The first noticeable hill climb of the course greeted me on the sixth mile of the course on 14th Street and I enjoyed the subsequent downhill run into Piedmont Park. I was carrying an Ultimate Direction handheld water bottle with a couple of Crank e-Gels, but I took advantage of the Powerade offered at a race aid station as I entered the park. Piedmont Park is one of my favorite places to run with my training group on weekends and I took in the fall leaf change scenery of the park as I proceeded along the narrow paved path with 10,000 close friends. I passed by a small group of runners in Thanksgiving costumes. A few of the runners wore Native American headdresses, but I wondered why one of the runners in their crowd was dressed like a penguin. I then realized that my fatigue had gotten the better of me, because I had mistaken a turkey costume for a penguin costume.
After exiting the park, runners received a painful dose of reality with some insidious hill climbs on Juniper Street as we made our way back into the downtown Atlanta area. The eighth mile of a half marathon is always a tricky part of the race for me, because I know that I still have five miles to cover as fatigue is starting to set in. I took some Jelly Belly Sport Beans from an aid station volunteer, rubbed dirt on my worries, and soldiered on.
When I run a half marathon race, I am certain that I will complete the distance, but there is always the question of whether or not I will embarrass myself with a slow finish time. As I encountered hill after hill along the eighth and ninth miles of this course through downtown Atlanta and through the historic Martin Luther King, Jr. neighborhood, the temptation to slow to a permanent walk for the final miles of the course seeped into my psyche, but I knew that sticking to my run interval plan would get me to the food and friends at the finish line faster and that it was best to keep pushing through with my 9:20 pace through the increasingly warm and humid morning.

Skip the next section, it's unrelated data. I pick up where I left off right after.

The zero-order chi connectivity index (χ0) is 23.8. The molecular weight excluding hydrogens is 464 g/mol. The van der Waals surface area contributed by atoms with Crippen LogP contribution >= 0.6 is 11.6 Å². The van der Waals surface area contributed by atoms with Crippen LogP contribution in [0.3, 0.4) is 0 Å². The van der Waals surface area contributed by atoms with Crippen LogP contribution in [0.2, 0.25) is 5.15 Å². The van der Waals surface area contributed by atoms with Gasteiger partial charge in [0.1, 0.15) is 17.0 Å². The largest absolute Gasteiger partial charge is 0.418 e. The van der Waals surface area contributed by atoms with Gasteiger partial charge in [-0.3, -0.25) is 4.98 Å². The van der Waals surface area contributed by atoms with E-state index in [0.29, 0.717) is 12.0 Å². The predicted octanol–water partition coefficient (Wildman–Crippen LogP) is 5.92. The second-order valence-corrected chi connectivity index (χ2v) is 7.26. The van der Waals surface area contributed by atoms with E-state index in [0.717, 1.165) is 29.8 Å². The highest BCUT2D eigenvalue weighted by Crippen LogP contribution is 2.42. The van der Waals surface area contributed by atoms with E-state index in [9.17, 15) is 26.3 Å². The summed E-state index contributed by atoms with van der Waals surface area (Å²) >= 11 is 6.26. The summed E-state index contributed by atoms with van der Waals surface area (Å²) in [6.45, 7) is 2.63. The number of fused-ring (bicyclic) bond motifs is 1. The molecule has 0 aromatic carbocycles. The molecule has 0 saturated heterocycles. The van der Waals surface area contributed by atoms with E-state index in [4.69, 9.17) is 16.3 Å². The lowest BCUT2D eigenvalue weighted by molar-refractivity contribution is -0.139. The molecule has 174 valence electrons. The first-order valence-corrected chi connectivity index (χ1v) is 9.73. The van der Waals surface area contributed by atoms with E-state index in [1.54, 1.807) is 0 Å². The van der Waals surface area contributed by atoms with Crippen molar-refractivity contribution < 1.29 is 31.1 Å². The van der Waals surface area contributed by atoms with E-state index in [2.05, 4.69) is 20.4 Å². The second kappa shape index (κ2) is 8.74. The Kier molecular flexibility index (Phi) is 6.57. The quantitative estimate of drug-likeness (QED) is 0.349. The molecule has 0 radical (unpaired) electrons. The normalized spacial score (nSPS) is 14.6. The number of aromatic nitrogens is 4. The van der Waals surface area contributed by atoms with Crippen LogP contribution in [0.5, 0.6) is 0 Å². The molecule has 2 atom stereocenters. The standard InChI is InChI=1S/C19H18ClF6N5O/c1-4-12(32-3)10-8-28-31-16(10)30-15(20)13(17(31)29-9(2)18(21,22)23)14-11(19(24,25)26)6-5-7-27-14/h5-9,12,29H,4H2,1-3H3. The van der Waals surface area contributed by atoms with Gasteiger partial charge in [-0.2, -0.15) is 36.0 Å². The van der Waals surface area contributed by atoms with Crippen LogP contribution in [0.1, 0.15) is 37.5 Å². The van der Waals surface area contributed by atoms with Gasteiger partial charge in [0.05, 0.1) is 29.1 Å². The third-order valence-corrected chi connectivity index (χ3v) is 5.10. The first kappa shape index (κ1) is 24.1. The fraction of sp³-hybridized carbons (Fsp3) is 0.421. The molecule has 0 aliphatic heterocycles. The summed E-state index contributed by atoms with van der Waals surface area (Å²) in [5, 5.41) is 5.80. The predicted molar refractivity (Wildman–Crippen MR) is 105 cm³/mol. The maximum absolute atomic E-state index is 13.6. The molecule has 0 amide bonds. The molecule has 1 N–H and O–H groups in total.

My initial goals for the race had called for pushing myself to run a sub-9:00 pace during the last four miles of the course, but each new hill along the final miles of this half marathon stole a small piece of my ambition. As poet Robert Burns would say, the best-laid plans of mice and men often go awry. The hills of the course sapped energy and the race was still too crowded even in the final miles to really open up my run. As it was, I still had to be careful for runners behind me when I started each Galloway walk interval, because I did not want anybody running at my heels to be taken off guard when I abruptly started walking.
When I realized for certain that my hopes for a finish time of less than two hours had evaporated, I decided to dispense with the Galloway run/walk intervals for the final 1.5 miles of the course and push myself through the pain by running nonstop to the finish. This was easier said than done, because I soon found myself running up the toughest hill of the course with minimum energy in reserve. I put one foot in front of the other for the uphill and looked down at my feet as I ran, oblivious to the view of the State Capitol building next to me. When I rounded the final turn of the course and made my way down Hank Aaron Drive to the finish, I tried to run myself into exhaustion so that my finish time would not crawl too far over the two-hour mark. I saw Wayne, a friend from the GUTS (Georgia Ultrarunning and Trailrunning Society) group, cheering me on beside the Olympic rings as I accelerated on the downhill to the finish line.
I crossed the finish line of the Atlanta Half Marathon with an official time of 2:02:47. During the final mile and half of the course, I had lowered my average pace time from 9:20 to 9:13.
I received my race medal, grabbed a bagel and some cookies at the food lines, and spotted a handful of friends before making my way to my truck. A pleasant afternoon with my family awaited me, along with the familiar joy of negating the health benefits of a long run with delicious food. I looked forward to ending the day with an excuse to run again.
See you on the trails.